The first impression of the architectural gem inside Belvidere Cemetery is how relatively small it is.
Famed architect Frank Lloyd Wright was more noted for sprawling homes among the more than 500 works he designed and were completed during his lifetime.
But the cemetery’s Pettit Memorial Chapel, built in 1906, is also every bit a Wright masterpiece.
The distinctive work is hardly diminished by its smaller footprint. It features the architect’s Prairie Style of design that employs strong horizontal lines and geometric ornamentation.
Visitors to the cream-colored building with forest green trim had a rare chance to view the interior as part of last Saturday’s theatrical performance of “The Ghost of Mamah Borthwick – Frank Lloyd Wright’s Great Love” inside the chapel’s main room.
Wright was commissioned to design Pettit Memorial Chapel by Emma Pettit to honor her late husband Dr. William Pettit, a Belvidere native and Iowa physician and humanitarian. The structure was built for $3,000 and is located near Pettit’s grave.
The chapel, said to be one of only two Wright designs intended for a cemetery setting, was placed on the National Register of Historic Places in 1978.
“The building expresses a solemn formality by its symmetry from many angles,” according to the National Register nomination prepared by Thomas A. Heinz, an Oak Park architect. “It embodies the very essence of his Prairie ideal: the hip roof with overhanging eaves, the abstract geometric art class windows, the elevation of the functional floor, and the plastic expression of the stucco exterior with wood trim.”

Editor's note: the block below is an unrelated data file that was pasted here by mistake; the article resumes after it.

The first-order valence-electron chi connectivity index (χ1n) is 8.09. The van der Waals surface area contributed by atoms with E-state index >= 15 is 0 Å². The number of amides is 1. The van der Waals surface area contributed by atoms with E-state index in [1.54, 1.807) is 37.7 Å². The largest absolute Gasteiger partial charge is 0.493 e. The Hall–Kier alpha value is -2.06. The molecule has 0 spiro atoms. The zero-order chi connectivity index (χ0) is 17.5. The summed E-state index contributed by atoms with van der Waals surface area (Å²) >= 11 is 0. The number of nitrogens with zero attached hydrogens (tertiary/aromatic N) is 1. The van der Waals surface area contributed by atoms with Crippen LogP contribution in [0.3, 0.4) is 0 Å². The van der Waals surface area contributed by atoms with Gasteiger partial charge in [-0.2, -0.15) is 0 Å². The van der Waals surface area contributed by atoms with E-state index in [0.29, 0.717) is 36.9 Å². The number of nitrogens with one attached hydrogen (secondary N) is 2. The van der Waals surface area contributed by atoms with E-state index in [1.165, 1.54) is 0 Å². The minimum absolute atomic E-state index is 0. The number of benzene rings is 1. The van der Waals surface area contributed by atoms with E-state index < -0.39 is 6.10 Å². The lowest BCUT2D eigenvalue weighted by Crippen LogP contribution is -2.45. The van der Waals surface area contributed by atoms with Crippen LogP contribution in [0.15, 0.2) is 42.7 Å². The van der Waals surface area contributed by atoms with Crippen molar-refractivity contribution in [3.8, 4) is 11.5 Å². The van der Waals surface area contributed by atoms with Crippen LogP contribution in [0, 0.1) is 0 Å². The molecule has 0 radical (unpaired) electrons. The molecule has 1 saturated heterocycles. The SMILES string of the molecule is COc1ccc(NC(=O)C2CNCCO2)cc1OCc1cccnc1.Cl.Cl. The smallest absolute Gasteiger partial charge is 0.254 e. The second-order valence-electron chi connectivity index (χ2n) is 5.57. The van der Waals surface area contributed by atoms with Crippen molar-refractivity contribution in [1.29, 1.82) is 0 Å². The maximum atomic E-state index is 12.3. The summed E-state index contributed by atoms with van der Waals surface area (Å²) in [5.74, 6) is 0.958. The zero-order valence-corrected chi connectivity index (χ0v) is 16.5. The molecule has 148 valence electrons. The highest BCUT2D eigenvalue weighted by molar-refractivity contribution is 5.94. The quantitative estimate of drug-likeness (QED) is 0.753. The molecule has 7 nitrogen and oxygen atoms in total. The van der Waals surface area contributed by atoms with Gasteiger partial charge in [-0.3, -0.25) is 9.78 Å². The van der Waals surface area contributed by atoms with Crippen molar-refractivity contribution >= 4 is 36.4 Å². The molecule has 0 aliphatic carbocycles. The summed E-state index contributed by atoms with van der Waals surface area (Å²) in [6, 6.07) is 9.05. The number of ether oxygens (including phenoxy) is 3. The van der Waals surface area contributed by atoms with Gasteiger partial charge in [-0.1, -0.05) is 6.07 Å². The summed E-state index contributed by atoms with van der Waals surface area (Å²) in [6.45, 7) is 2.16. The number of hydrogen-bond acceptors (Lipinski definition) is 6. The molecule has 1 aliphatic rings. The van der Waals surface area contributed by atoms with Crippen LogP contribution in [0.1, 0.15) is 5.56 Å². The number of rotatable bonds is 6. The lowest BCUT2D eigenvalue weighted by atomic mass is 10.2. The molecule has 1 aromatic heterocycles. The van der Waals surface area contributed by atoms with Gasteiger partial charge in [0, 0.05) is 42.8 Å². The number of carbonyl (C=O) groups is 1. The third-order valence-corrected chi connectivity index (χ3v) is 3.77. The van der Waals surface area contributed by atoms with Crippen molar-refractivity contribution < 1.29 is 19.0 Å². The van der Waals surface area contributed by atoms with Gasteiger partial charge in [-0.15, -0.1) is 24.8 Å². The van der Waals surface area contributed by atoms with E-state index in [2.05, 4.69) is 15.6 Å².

Wright, who also designed the Laurent House in nearby Rockford as well as numerous other homes and properties in Chicago and its suburbs, died in 1959 at age 91.
“The location in a cemetery is significant because it is unlikely to be torn down or the design in any way obscured, except perhaps by foliage,” the National Register nomination continued. “Its setting is ideal for expressing Wright’s ideas of architecture’s relation to nature.”
Belvidere Cemetery opened in 1847 and reportedly contains 13,000 known graves. According to reports, the chapel underwent a $60,000 renovation in 1977 spearheaded by the Belvidere Junior Women’s Club.
Another round of repairs were made in 2003, including a new roof and porch floorboards, plus painting paid for by a state tourism grant and a trust fund.
—A Frank Lloyd Wright gem — in miniature–